When Migraine Isn't the Most Pressing Problem

It's unfortunately no secret that I live with several comorbidities of migraine. I've written in the past that I live with Crohn's disease, rheumatoid arthritis and adrenal insufficiency, and struggle regularly with symptom/problems like insomnia and loss of appetite and functional GI distress. There are sometimes days or even weeks where migraines are my number one problem, priority, and concern...But honestly, it's been a minute since that's been the case.

What has my migraine care looked like?

I've been in a fairly decent prevention/abortive pattern with my migraine care for the last year - but about a thousand other problems have happened with my body which have required immediate attention (testing, appointments, hospitalizations and even surgery).

It took me more than a decade to find a migraine doctor that I trusted, that felt educated, patient, and willing to be conversational with me about my symptoms and treatment plan. I've been working with him for the last two years, and we've finally settled into what feels like a sustainable routine (at least for the time being).

What is my preventive treatment routine?

I take one medication preventatively: Qulipta (a CGRP antagonist), which I can choose to wean off of relatively quickly if I choose to try to go through IVF again. Additionally, I get Botox for migraines and for teeth grinding/jaw clenching every 84 days (the optimal window, I'm told), injections done at the headache clinic by my neurologist. Honestly, they are painful and not my favorite (I'll have to write about this sometime soon), but they seem to be playing a role in reduction in frequency of severe migraines. I also see my chiropractor regularly for a variety of issues, but I honestly believe that my adjustments from him have helped to reduce the number and severity of migraines I've need to abort this last year.

What is my abortive treatment routine?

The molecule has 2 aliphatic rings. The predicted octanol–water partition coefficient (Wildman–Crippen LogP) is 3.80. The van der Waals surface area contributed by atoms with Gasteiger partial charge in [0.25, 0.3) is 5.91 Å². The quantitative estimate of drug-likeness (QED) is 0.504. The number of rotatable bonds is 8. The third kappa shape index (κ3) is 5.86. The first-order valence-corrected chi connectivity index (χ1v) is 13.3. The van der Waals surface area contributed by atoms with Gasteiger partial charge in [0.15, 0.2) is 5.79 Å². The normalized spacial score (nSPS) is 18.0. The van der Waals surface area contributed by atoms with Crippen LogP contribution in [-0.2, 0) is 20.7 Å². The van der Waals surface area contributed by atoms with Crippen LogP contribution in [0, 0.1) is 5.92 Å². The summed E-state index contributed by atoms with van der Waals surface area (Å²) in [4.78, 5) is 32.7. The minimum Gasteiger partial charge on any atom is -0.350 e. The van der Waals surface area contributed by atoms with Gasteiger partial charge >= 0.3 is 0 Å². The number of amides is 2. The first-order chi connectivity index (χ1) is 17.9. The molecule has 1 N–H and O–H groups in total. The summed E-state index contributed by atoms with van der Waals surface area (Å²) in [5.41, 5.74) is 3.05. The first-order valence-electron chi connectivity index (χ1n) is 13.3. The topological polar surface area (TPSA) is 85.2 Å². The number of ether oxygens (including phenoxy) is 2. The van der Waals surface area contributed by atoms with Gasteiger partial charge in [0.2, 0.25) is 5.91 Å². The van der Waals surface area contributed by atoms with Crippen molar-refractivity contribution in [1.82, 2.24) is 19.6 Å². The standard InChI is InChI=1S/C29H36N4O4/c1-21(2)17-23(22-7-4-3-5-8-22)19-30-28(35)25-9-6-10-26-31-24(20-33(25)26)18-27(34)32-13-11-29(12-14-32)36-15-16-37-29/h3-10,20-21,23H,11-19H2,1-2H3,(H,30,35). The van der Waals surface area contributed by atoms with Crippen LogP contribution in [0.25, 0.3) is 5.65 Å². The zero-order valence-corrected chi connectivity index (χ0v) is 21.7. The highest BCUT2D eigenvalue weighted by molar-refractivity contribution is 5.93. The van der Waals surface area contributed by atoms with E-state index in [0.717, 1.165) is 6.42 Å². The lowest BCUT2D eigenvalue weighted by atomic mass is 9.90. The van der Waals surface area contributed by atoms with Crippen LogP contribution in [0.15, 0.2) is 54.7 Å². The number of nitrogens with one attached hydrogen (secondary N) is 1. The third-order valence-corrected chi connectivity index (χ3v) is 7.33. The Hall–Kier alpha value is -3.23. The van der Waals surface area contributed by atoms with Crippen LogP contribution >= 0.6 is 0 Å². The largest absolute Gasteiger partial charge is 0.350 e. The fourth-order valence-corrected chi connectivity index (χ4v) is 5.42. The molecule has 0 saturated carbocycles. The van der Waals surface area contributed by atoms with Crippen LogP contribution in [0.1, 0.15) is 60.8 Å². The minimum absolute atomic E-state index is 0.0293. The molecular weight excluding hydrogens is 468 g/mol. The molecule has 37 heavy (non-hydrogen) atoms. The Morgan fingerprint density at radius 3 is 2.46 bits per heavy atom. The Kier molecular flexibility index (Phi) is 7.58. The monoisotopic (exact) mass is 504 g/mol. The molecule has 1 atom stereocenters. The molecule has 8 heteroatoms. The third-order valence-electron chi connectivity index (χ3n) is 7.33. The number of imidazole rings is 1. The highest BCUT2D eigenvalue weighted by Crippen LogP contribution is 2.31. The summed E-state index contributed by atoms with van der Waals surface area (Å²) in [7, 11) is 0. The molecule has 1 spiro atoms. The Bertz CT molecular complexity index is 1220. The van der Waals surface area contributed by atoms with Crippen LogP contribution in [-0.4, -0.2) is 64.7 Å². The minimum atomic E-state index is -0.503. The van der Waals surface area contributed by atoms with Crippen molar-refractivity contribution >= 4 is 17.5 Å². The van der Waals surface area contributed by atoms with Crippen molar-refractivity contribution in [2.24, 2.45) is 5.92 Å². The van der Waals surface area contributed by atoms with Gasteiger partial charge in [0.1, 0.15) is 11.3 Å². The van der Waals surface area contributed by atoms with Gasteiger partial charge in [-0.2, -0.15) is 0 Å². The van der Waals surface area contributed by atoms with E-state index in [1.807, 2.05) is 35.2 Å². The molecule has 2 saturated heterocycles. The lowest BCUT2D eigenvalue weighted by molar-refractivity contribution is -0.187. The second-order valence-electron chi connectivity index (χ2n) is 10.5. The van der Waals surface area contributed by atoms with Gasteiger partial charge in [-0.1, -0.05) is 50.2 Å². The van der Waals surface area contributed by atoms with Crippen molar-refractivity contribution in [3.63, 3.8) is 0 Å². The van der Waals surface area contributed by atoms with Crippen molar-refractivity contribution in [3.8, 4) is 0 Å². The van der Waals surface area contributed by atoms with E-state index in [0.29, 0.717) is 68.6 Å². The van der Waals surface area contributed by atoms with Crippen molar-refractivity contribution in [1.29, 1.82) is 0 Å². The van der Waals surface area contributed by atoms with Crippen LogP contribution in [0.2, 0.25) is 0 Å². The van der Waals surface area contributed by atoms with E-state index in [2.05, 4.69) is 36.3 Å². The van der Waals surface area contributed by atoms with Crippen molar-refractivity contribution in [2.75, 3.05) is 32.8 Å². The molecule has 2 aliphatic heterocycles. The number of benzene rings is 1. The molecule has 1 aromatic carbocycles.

Abortively, I have a few options. For when a migraine is just starting, or it doesn't feel crippling, I usually try Fioricet first - mostly because its oral and I always carry it on me. If it doesn't work, or the severity of the migraine is already too great, I utilize ketoralac injections, which sometimes take two, but that plus a nap has been a solid migraine reducer for a while now.

Has my treatment plan worked?

Most importantly to me: Since I've been on this regimen, I've remained out of the emergency room and the migraine infusion center and not needed IV medication to disrupt my migraines. I'd call that a major win.

How else has my body attacked me?

While I wish that managing migraines honestly was my major focus right now, it hasn't been. I've had migraines, and I've cared for them as necessary, but there have been so many other ways that my body has attacked me, including struggling with recurrent pregnancy loss, needing emergency spinal surgery, having 6 weeks of RSV plus long term lung damage and continual inhaler use, learning how to live with adrenal insufficiency and be steroid dependent (including what it means to stress dose steroids and when that's appropriate treatment to determine on my own), working through a trauma processing program, and managing the mental health symptoms that come with c-PTSD, depression, and anxiety. Each of these could have their own novel, but I drop them like a list simply because I know that nearly every community member here can relate to having a laundry list of health issues, and migraine attacks fluctuating on where they fall in the severity and time commitment of response from day to day, week to week, month to month and year to year.

Do you struggle with other conditions too?

If you're someone who struggles with migraines every single day - I see you. I've been you. If you're someone who struggles with migraines amidst other health issues that require more of you - I see you. I've been you. I share all this to remind everyone here that none of us are alone.

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This article represents the opinions, thoughts, and experiences of the author; none of this content has been paid for by any advertiser. The Migraine.com team does not recommend or endorse any products or treatments discussed herein. Learn more about how we maintain editorial integrity here.

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